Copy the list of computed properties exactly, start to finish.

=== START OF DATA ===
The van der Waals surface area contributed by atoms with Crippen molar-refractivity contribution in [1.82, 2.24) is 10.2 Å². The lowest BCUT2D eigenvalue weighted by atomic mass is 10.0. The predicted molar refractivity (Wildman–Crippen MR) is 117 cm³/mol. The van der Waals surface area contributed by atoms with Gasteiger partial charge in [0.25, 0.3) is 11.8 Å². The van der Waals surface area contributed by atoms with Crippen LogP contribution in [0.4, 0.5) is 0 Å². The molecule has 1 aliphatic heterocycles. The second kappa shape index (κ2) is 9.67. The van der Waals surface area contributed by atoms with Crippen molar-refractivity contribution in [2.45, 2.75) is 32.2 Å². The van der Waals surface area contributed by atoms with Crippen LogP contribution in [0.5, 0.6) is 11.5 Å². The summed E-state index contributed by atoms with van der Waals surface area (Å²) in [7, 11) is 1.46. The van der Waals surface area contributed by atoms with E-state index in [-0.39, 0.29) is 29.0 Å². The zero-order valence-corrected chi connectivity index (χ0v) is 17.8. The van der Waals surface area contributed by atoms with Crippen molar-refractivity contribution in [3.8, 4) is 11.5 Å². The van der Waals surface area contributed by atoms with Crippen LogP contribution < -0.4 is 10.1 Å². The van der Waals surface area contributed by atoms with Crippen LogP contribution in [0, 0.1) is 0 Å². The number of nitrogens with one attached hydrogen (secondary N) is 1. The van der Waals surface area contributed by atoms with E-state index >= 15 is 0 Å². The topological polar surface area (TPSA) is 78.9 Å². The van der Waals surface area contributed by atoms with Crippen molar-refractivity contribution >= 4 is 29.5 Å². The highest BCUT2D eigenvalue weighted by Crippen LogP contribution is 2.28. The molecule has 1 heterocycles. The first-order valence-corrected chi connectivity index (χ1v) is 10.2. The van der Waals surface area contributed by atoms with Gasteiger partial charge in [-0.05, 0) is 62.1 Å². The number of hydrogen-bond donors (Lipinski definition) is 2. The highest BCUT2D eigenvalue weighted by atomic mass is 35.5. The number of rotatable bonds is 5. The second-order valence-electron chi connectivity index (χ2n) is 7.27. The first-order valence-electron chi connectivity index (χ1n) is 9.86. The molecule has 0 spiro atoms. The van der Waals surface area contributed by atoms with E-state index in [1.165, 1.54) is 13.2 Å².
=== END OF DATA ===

The van der Waals surface area contributed by atoms with Crippen molar-refractivity contribution in [1.82, 2.24) is 10.2 Å². The lowest BCUT2D eigenvalue weighted by atomic mass is 10.0. The predicted molar refractivity (Wildman–Crippen MR) is 117 cm³/mol. The van der Waals surface area contributed by atoms with Gasteiger partial charge in [0.25, 0.3) is 11.8 Å². The van der Waals surface area contributed by atoms with Crippen LogP contribution in [0.4, 0.5) is 0 Å². The molecule has 1 aliphatic heterocycles. The second kappa shape index (κ2) is 9.67. The van der Waals surface area contributed by atoms with Crippen molar-refractivity contribution in [2.45, 2.75) is 32.2 Å². The van der Waals surface area contributed by atoms with Crippen LogP contribution in [0.5, 0.6) is 11.5 Å². The summed E-state index contributed by atoms with van der Waals surface area (Å²) in [7, 11) is 1.46. The van der Waals surface area contributed by atoms with E-state index in [-0.39, 0.29) is 29.0 Å². The zero-order valence-corrected chi connectivity index (χ0v) is 17.8. The van der Waals surface area contributed by atoms with Crippen molar-refractivity contribution in [3.8, 4) is 11.5 Å². The van der Waals surface area contributed by atoms with Crippen LogP contribution < -0.4 is 10.1 Å². The van der Waals surface area contributed by atoms with Crippen LogP contribution in [0, 0.1) is 0 Å². The number of nitrogens with one attached hydrogen (secondary N) is 1. The van der Waals surface area contributed by atoms with E-state index >= 15 is 0 Å². The topological polar surface area (TPSA) is 78.9 Å². The van der Waals surface area contributed by atoms with Crippen molar-refractivity contribution >= 4 is 29.5 Å². The highest BCUT2D eigenvalue weighted by Crippen LogP contribution is 2.28. The molecule has 1 heterocycles. The first-order valence-corrected chi connectivity index (χ1v) is 10.2. The van der Waals surface area contributed by atoms with Gasteiger partial charge in [-0.05, 0) is 62.1 Å². The number of hydrogen-bond donors (Lipinski definition) is 2. The highest BCUT2D eigenvalue weighted by atomic mass is 35.5. The number of rotatable bonds is 5. The second-order valence-electron chi connectivity index (χ2n) is 7.27. The first-order valence-electron chi connectivity index (χ1n) is 9.86. The molecule has 0 spiro atoms. The van der Waals surface area contributed by atoms with E-state index in [1.165, 1.54) is 13.2 Å².